I once had a debate with a friend about what is probably Aleister Crowley’s most famous statement:
Do what thou wilst shall be the whole of the law.
He brought it up as a piece of evidence demonstrating Crowley’s moral repugnance. Now, there is much evidence that could support that accusation regardless of your moral framework, but this is not amongst it. He’s misunderstood the phrase. Most people do, and it’s not surprising. It’s deliberately ambiguous. It has many levels of meaning, only one of which is related to anarchy. I’m going to talk about its most fundamental meaning, the one on which all the other interpretations are built.
The statement is not a command, nor advice. By “law,” it refers to a natural law, like the Law of Gravity. It is merely stating the plain fact that you are incapable of engaging in any action without the use of your will. Everything you do begins with a purely mental construct, a desire. You then apply an act of will to transform that insubstatial idea into concrete action. Your will is the Prime Mover, the source of all that you can ever do. This is why the Gardnerian variation (“An’ it harm none, do what ye will.”) is actually a completely different animal — a command rather than a thesis.
To understand this properly, you also have to look at it backwards: That your will is the cause of everything you do means that even the things you don’t “want” to do, or that you don’t “mean” to do are in fact your will. Nobody anywhere can truly force you to do anything.You are responsible for your own actions.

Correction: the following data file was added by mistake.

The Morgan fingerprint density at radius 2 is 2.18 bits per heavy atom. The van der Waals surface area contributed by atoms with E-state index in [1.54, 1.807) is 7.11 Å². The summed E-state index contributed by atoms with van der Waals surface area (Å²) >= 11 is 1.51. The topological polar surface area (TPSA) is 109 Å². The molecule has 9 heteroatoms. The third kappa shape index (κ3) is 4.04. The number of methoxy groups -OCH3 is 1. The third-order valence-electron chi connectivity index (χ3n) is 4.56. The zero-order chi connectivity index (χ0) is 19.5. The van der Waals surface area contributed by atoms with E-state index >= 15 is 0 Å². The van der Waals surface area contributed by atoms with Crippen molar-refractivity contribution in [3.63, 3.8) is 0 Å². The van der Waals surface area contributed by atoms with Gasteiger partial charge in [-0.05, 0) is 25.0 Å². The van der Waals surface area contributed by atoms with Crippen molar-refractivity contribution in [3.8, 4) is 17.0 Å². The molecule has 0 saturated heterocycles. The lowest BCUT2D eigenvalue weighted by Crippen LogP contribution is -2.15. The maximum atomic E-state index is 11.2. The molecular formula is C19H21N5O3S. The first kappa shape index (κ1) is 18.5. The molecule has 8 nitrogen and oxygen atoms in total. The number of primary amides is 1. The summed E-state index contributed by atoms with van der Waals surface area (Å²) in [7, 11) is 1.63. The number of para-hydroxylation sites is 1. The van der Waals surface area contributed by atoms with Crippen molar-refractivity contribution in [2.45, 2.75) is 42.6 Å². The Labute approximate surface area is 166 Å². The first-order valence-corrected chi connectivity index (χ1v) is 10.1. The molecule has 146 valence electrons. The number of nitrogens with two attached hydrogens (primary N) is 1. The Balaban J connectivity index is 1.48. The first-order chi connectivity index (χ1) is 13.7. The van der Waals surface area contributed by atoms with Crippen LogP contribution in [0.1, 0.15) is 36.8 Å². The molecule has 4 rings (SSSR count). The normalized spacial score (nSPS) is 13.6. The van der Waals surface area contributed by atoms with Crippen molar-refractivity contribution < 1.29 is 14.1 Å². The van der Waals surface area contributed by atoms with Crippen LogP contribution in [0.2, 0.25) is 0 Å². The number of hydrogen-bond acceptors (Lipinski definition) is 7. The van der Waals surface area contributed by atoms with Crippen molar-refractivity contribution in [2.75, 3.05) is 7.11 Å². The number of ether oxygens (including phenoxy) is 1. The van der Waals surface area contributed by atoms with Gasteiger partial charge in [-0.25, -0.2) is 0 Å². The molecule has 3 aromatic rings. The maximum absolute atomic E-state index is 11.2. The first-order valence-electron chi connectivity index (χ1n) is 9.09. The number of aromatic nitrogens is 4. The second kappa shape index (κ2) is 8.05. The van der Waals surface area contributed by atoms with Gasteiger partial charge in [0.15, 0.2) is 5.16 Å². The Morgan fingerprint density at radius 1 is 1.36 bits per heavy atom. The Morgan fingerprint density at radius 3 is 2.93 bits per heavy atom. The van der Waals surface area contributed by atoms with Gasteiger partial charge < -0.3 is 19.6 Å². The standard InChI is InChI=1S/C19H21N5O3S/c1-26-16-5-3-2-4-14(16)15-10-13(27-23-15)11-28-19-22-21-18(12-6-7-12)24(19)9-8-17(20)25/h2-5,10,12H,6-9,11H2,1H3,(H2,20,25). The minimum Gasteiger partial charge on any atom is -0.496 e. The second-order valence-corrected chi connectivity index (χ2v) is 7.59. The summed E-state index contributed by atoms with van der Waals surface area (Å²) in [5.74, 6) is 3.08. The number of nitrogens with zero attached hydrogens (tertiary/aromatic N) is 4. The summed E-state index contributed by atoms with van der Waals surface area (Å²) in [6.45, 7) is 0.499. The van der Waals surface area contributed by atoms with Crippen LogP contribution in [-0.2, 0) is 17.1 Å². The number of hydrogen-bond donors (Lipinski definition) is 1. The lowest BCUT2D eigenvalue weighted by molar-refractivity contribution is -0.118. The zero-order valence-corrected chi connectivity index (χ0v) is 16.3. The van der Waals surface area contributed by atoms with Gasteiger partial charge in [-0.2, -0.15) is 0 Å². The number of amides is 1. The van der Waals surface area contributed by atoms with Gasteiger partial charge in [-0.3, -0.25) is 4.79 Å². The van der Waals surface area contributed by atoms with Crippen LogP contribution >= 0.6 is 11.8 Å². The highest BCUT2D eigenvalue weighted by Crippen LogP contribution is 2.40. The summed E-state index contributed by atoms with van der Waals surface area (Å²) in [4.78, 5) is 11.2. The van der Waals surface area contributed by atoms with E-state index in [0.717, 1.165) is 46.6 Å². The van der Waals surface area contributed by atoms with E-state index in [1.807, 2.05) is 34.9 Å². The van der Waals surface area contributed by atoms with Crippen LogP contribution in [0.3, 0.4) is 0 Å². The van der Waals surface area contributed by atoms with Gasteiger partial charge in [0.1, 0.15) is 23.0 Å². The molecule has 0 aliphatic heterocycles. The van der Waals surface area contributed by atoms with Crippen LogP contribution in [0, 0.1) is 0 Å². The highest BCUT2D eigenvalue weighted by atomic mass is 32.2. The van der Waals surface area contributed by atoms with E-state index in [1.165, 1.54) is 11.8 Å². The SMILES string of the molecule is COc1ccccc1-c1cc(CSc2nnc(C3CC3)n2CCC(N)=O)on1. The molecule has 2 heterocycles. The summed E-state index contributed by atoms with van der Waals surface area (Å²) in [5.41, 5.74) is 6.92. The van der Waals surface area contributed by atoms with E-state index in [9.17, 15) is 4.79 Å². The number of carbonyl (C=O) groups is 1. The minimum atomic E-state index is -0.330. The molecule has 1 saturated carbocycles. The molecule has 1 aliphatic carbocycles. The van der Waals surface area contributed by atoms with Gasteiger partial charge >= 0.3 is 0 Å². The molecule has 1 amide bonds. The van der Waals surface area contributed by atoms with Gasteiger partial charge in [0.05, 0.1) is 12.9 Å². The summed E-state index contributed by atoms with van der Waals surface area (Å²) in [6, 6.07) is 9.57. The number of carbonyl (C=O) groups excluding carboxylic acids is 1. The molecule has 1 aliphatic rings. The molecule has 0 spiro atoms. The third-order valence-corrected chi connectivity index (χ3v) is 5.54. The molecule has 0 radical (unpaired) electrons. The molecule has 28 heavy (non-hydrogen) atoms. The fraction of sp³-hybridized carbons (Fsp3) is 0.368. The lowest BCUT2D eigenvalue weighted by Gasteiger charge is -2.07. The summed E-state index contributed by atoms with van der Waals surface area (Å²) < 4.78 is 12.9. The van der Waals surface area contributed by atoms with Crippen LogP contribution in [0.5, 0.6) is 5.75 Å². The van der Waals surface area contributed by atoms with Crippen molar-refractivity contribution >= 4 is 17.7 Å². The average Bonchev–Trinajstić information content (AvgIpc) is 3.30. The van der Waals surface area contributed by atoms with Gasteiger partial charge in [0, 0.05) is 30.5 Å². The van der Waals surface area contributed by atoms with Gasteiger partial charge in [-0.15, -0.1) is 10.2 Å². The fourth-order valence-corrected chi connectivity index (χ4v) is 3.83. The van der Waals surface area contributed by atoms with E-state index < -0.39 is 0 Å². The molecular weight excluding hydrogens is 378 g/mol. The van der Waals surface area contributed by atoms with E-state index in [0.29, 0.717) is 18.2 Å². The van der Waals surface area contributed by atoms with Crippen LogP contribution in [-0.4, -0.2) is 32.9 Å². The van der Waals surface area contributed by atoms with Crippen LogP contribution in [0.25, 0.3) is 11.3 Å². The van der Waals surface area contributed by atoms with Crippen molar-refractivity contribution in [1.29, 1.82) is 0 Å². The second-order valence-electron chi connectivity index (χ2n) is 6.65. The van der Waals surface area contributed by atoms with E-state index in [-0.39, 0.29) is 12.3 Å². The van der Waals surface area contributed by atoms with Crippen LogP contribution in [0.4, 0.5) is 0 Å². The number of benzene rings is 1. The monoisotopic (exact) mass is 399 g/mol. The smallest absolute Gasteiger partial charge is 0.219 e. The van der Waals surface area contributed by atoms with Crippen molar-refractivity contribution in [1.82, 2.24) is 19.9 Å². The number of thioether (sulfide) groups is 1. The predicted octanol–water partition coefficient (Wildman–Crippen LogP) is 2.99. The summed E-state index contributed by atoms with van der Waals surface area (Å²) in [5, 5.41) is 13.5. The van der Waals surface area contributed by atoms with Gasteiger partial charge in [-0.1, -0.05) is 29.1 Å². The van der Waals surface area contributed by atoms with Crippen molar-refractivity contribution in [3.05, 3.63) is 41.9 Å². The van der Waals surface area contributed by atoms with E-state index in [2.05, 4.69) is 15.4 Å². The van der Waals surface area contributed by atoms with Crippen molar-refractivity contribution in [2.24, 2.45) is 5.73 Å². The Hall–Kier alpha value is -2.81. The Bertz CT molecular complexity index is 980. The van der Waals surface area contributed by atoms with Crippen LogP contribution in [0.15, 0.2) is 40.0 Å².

It sounds simplistic, but the implications are far-reaching. For instance, since everything stems from your will, you are irrevocably free. Sure, it looks like there are lots of outside entities forcing your hand every day. You obey laws, social mores, the rules of the workplace, the thug who has the loaded gun pointed at your head, etc. But in the end you do all those things because you choose to. It is your will. Sometimes you choose things because you want to avoid consequences, sometimes because you want to adhere to a moral code you believe in, sometimes because you want to please someone, and so forth. But in each case, it is your will.
Since your will is the ultimate source of all your power, you can make great personal gains and growth bringing it to the forefront. In every action you do, pay attention to why you’re doing it. What is your will?
This is actually quite hard. We like to lie to ourselves a lot about why we do things, because often our true purpose isn’t very nice or noble and doesn’t fit the ideal image we have of ourselves. You can’t know what your will is if you lie to yourself. There should always be at least one person with whom you are completely open and painfully honest, and that person should be you. Give yourself permission to be imperfect, and realize that if what you see when you look inside isn’t very pretty — well, that too is your will. Besides, nobody else has to know your ugly, secret truths if you don’t want them to — and everybody else has their horrid little secrets. It’s called being human. Cut yourself some slack. It goes good on crackers.
By determining what your will is, you bring it into the light where you can examine it. Perhaps you’ll find that what you are willing is not what you really want, and you are now in a position to change it. Or perhaps you’ll find that you don’t want to change it, but you can accomplish it in a better way. Sometimes you’ll realize that when you thought you were being good, your were actually being bad — or the other way around. Or that your action won’t actually accomplish your true will, but is a mistake no matter how you look at it. Even if you are about to do something nasty, by knowing what you’re really up to you can at least do it well and minimize the consequences for yourself and innocent bystanders. If you’re going to do something, whether saintly or despicable, do it right. Step one is to know what you’re trying to do.
“Do what thou wilst shall be the whole of the law” means to live on purpose, and doing that lets you live better than you can if you just stumble your way through.
(The song “Free Will” is by Phineas Narco and Ronald Redball and is part of the Droplift project.)